I hope I never lose my sense of wonder. If that makes me naive, then so be it.

Monday, 26 January 2009

service and learning

Last Thursday was a new kind of field trip for our family.

I had read a book given to me by a friend, Bent Hope. It's written by a guy who works with the homeless in Toronto, each chapter a story of his interaction with the people he works with. Some are poignant, some heart-rending, all eye-opening. Simple things he said made me think about how blessed we are to have a roof over our heads, a meal when we want it, safety, a loving family. It's something we have hoped to instill in our children, and when our church was looking for donations for a meal organized by Ottawa Innercity Ministries, we saw a chance to help out.

So, taking the food donated by our church, futsaldreamer and I headed downtown with my three girls. We helped set up the tables, then served the men and women who arrived for the meal. I was wondering how the girls would respond, how the event would unfold. They would be seeing and talking to people we don't really encounter out here in the rural areas, people young and old, and not necessarily the 'pretty' people of society.

They loved it.

All three cheerfully served food, chatted with people, then looked for more ways to help the meal to go well and make sure that everyone they encountered had a good time. A and M were at one point circling the tables with plates of food searching for someone who might have finished and be wanting seconds, like circling sharks (but much cuter and more helpful). After the meal M was helping to hand out socks, gloves and blankets.

It was heartwarming as their mom to watch them cross barriers I have rarely crossed myself. It was a good learning experience for all of us. We came home with a newfound appreciation for our own little drafty house, and plans to help at the next dinner.

Now if I could only get that same cheerful service when I ask for them to clean their rooms ...

Saturday, 10 January 2009

it's done

She was restless the last two days, or was it just me? She seemed tired and quiet but just kept dragging herself from place to place like she couldn't get comfortable.

D took her to the vet today and it was over very quickly and peacefully. When he got home she looked like she was sleeping.

We buried her in a little spot down by the creek. The sun was shining, the water quietly flowing in the parts of the creek not frozen. R & M preferred to stay at the house, while A wanted to come for the burial. Peaceful. Final.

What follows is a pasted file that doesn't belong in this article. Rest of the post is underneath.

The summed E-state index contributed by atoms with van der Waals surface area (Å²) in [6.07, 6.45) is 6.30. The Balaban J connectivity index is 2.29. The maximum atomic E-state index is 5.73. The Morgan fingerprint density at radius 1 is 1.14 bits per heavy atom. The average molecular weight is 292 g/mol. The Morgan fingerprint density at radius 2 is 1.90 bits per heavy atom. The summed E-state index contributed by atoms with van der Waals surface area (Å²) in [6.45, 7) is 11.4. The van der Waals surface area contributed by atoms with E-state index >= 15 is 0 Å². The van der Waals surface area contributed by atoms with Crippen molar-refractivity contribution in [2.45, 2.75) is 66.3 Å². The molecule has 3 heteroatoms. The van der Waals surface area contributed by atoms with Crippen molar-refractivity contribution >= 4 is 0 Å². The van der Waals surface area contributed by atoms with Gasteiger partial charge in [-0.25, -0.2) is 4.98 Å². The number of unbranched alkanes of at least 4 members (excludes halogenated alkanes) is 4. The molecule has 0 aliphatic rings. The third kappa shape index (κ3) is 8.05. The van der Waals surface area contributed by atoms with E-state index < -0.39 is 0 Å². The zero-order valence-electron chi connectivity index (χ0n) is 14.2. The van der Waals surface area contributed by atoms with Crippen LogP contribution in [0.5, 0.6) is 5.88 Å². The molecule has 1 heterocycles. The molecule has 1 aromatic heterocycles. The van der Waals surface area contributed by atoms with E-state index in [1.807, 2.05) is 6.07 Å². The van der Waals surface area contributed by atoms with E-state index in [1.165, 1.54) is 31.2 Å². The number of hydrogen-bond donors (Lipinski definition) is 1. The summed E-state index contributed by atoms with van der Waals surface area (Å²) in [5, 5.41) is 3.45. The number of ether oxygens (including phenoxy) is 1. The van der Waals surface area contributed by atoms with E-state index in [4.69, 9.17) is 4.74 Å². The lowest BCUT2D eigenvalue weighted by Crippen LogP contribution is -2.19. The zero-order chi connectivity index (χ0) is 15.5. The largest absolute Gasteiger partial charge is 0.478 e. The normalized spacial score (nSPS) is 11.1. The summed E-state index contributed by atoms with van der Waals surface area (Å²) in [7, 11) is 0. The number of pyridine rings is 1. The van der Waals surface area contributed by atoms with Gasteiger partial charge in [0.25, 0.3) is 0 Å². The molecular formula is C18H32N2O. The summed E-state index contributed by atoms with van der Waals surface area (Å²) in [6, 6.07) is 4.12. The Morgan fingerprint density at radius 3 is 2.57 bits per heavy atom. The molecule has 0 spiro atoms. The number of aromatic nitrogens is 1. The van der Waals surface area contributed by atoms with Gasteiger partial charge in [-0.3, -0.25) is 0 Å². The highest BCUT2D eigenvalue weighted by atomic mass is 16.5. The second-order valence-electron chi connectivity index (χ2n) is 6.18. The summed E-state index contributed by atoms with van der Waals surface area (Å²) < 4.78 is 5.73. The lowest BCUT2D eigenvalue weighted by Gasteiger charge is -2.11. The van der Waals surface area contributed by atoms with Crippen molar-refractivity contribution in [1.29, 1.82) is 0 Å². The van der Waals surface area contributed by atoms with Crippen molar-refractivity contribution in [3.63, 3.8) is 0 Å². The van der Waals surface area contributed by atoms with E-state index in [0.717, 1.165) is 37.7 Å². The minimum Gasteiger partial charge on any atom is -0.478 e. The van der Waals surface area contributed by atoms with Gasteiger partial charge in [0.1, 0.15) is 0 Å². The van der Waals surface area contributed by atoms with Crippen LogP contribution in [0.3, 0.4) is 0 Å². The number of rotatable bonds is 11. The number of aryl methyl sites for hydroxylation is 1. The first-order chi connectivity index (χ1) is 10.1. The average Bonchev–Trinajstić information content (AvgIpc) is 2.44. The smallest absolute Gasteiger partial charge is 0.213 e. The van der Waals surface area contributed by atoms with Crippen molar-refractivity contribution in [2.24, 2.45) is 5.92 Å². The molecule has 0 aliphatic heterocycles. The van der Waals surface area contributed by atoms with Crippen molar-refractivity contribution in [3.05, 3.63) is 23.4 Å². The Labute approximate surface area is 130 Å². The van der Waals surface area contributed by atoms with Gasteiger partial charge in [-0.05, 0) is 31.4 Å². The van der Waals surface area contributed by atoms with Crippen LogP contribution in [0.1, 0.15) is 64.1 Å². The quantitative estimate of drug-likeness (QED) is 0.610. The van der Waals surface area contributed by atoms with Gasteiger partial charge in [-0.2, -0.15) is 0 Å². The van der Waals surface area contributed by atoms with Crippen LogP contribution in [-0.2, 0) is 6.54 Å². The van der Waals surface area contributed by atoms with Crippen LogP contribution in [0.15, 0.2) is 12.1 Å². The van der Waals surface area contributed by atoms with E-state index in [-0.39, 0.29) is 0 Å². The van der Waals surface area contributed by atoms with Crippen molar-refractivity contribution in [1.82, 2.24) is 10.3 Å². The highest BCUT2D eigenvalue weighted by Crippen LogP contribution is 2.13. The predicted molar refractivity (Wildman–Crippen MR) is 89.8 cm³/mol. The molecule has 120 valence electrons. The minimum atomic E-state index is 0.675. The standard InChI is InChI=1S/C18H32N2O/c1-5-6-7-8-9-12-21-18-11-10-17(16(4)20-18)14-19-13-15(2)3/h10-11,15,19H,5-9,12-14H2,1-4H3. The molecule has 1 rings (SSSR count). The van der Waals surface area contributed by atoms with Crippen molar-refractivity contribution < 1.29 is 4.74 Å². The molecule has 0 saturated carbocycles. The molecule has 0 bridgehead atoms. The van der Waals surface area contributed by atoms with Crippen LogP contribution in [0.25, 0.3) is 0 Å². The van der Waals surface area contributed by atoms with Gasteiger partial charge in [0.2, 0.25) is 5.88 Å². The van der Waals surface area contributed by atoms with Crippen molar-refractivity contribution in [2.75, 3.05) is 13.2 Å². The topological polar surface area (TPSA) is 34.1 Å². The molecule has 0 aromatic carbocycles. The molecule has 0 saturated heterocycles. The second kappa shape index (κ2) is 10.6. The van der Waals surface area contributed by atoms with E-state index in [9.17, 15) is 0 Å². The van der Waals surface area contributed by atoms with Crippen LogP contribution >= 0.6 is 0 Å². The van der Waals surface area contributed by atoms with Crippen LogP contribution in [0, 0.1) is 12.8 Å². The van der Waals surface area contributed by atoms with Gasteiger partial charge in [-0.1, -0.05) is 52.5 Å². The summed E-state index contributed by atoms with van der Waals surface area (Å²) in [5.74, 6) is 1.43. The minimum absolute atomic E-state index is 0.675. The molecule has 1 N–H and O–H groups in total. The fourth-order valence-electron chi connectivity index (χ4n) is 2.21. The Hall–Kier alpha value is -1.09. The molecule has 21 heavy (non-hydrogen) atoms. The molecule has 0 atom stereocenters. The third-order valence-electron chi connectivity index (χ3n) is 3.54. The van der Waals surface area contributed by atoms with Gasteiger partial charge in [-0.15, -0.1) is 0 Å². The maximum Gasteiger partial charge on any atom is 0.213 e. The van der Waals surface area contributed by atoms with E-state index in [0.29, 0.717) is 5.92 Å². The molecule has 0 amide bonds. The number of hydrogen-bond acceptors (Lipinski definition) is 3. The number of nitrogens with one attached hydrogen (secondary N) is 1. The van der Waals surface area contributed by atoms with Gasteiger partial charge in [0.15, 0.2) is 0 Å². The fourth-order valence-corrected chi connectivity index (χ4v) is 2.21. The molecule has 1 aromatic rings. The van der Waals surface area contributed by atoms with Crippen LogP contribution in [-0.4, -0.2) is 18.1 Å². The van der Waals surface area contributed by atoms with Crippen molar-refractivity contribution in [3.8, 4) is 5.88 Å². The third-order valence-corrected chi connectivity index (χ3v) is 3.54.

After we got back I moved all the furniture in the dining room to wash the floor, something it's needed for a while and something I needed to keep busy.

I'm surprised at how hard this is hitting me. I knew it would be hard but not like this. Before she went I felt like a traitor every time I looked at her; now it's just sort of empty and I cry more than I expected I would.

She's not lying on her spot on the rug. Part of me keeps expecting to see her there.

Thursday, 8 January 2009

it's time

A hard decision was made on Sunday night, but one that we saw coming. Not that that made it easy.

Tasha, our faithful German shepherd of 13 1/2 years, will make her final trip to the vet on Saturday. When we brought home the fuzzy, wiggly puppy in 1995 we had no idea what an important part of our lives she would be. From giving D a major case of the hives with her puppy fur to being the most amazing playmate for R, A, and M and being our live-insecurity system, it's been a great time with her. She has set the bar for all dogs coming after her very, very high.

But over the last year or so we noticed some changes. Her hearing weakened, her back legs weren't working so well. No apparent pain and she was still eager to play and try to keep up with Sam. Over the past few months the 'not so well' of her back legs became nil and she's had to move around by dragging herself. After some weeks of carrying her outside to 'do her business' (which didn't always happen in time!) we noticed that the dragging was leading to cuts on her legs and hip. D and I looked at each other and we both knew it was time. She'll be buried here at the farm, a decision the girls took part in and heartily agreed to. Thankfully the soil's not too frozen.

Having her in the house always made me feel a little bit safer, as her welcome to people approaching the door pretty much sounded like she was going into full attack dog mode. Despite that, she's never snapped at anyone. Ever. Even as she's gotten older she's never turned into a grumpy dog.
When kids pulled her tail, or fell on her, or grabbed handfuls of her fur to use her as a living walker, she stood still and looked at us with a patient-though-martyred look on her face. Seeing our 2-year-old reach into that huge mouth full of teeth to take a tennis ball caused more that one visitor to gasp, but the girls always knew they could trust her.
So long, old girl.